FREMONT (KPIX) – A bay area developer has pulled out of a controversial housing project at Ohlone College in Fremont, leaving the school wondering what it will, or can do with its property.
Ohlone College owns 15 acres of open land alongside Mission Boulevard. The district partnered with Foster City-based developer, SteelWave, LLC to design “The Village at Mission Walk,” a 257-unit housing and commercial development.
Ohlone was excited about the project.
“We thought it was a beautiful project,” said college President and District Superintendent, Dr. Gari Browning. “Yes, absolutely.”
The district planned to lease the land to SteelWave. It would create more housing near the college and provide a steady stream of income for an institution facing a huge money shortfall in about 2 years.
“It’s about $5.4 million,” Dr. Browning said, “almost 11 percent of our budget.”
But there is one problem. Almost no one in this quiet neighborhood wants the new houses and that’s because of what Mission Boulevard looks like at 4 p.m. Cars are lined up as far as the eye can see, many of them using the street as a shortcut off of crowded I-680.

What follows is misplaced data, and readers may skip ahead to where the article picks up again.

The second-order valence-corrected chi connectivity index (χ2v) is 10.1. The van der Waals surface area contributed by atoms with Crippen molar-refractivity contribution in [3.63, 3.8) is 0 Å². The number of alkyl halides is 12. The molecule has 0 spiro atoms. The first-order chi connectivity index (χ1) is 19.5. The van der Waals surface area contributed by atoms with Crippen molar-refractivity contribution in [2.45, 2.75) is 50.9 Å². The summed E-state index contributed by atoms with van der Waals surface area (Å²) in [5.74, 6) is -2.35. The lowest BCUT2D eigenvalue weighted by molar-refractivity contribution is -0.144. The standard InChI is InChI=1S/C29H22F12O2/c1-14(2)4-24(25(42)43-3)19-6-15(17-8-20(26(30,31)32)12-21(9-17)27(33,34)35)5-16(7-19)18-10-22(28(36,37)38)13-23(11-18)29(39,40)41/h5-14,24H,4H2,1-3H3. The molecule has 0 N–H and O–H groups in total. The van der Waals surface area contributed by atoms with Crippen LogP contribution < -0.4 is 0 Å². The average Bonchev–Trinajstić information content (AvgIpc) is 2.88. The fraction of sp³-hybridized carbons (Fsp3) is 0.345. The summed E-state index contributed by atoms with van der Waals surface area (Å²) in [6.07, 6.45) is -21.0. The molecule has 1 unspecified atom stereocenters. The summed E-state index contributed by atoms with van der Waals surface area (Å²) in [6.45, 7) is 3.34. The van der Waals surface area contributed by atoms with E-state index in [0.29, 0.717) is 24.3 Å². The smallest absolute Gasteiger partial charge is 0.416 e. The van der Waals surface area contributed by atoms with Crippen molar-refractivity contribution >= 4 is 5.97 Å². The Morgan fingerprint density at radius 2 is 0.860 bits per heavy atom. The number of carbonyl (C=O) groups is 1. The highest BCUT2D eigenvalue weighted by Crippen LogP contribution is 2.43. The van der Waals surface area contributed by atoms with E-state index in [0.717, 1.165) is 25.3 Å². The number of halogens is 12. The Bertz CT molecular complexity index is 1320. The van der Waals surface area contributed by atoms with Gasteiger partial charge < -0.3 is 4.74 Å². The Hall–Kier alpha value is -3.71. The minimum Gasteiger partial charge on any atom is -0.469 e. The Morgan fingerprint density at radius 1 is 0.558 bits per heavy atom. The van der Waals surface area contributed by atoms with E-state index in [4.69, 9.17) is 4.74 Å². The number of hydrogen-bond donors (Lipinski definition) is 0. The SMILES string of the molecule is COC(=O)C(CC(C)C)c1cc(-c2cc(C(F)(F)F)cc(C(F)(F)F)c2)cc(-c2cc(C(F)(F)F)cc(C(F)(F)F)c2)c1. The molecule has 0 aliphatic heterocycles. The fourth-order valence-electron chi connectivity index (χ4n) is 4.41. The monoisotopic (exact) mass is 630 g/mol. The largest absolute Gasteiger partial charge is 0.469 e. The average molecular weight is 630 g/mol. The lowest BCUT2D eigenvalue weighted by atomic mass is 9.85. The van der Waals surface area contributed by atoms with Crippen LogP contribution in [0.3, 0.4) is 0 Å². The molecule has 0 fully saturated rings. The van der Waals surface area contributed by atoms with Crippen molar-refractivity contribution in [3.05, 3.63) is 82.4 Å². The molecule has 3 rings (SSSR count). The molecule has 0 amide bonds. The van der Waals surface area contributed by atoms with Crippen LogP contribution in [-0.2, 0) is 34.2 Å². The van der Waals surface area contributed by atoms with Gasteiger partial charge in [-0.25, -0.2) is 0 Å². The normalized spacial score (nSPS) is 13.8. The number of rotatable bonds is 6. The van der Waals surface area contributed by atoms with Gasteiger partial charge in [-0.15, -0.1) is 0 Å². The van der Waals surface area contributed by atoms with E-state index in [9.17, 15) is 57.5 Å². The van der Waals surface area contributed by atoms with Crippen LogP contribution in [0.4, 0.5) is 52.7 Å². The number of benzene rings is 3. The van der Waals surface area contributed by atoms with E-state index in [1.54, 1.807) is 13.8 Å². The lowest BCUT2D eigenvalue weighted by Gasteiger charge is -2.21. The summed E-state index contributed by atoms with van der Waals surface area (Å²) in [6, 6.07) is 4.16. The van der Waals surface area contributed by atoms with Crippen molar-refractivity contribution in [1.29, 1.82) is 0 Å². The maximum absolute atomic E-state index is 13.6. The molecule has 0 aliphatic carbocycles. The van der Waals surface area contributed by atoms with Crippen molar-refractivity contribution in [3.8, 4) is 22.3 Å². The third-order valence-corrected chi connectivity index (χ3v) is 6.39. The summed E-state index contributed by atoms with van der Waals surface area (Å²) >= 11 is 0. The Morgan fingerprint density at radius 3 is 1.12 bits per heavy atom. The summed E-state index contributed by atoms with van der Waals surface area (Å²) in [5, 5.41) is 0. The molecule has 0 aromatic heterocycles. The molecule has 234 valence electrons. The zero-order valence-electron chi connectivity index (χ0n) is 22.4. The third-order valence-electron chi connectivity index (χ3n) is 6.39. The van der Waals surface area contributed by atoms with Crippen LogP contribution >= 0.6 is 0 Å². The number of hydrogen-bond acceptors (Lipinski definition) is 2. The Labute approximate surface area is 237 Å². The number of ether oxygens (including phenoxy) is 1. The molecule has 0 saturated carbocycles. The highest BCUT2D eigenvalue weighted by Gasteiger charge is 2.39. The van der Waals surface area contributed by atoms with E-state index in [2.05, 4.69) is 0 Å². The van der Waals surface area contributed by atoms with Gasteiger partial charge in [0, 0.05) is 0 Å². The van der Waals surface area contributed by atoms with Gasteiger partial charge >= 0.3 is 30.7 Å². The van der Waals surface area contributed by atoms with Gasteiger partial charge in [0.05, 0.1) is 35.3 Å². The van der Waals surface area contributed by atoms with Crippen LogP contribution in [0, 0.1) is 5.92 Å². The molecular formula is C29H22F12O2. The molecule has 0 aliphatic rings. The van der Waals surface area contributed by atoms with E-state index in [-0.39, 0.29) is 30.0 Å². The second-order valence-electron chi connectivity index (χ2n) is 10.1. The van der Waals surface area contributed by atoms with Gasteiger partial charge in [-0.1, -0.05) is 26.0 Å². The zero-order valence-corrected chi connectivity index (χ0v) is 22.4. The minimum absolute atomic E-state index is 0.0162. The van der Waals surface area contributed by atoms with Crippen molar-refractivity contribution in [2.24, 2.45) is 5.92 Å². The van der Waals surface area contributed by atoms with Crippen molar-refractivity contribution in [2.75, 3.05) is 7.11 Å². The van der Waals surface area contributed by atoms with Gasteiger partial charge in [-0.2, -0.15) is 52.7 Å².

“It’ll take, like, 25 minutes to get from here to the freeway and it’s pretty close, like, within a mile probably,” said Bijan Sepehri, whose father owns a deli on Mission Blvd.
So saying you want to add another 250 homes are fighting words to those who live and work in the area.
It’s a fight the developer didn’t want and SteelWave has officially cancelled the project.
“It’s bad enough without it,” said Ohlone student Sarah Herrera. “I couldn’t imagine people coming in and out…like, I would never be able to get to school!”
“I live here for 30 years,” said neighbor Adam Chou. “I never change since I move out here. I don’t want to see things change too much, too rapidly.”
City officials weren’t keen on the project, either. They would eventually like to turn Mission Boulevard into a downtown area, although how that wouldn’t worsen traffic, no one can say right now. They only know they didn’t want the SteelWave project. So, it’s back to the drawing board for Ohlone College.
At this point the college really doesn’t know what it can do with its property. Nothing could be built there that wouldn’t increase traffic and raise the ire of the community.
But Ohlone is still facing that huge deficit and the superintendent says they are looking into the possibility of a parcel tax to raise the money they need.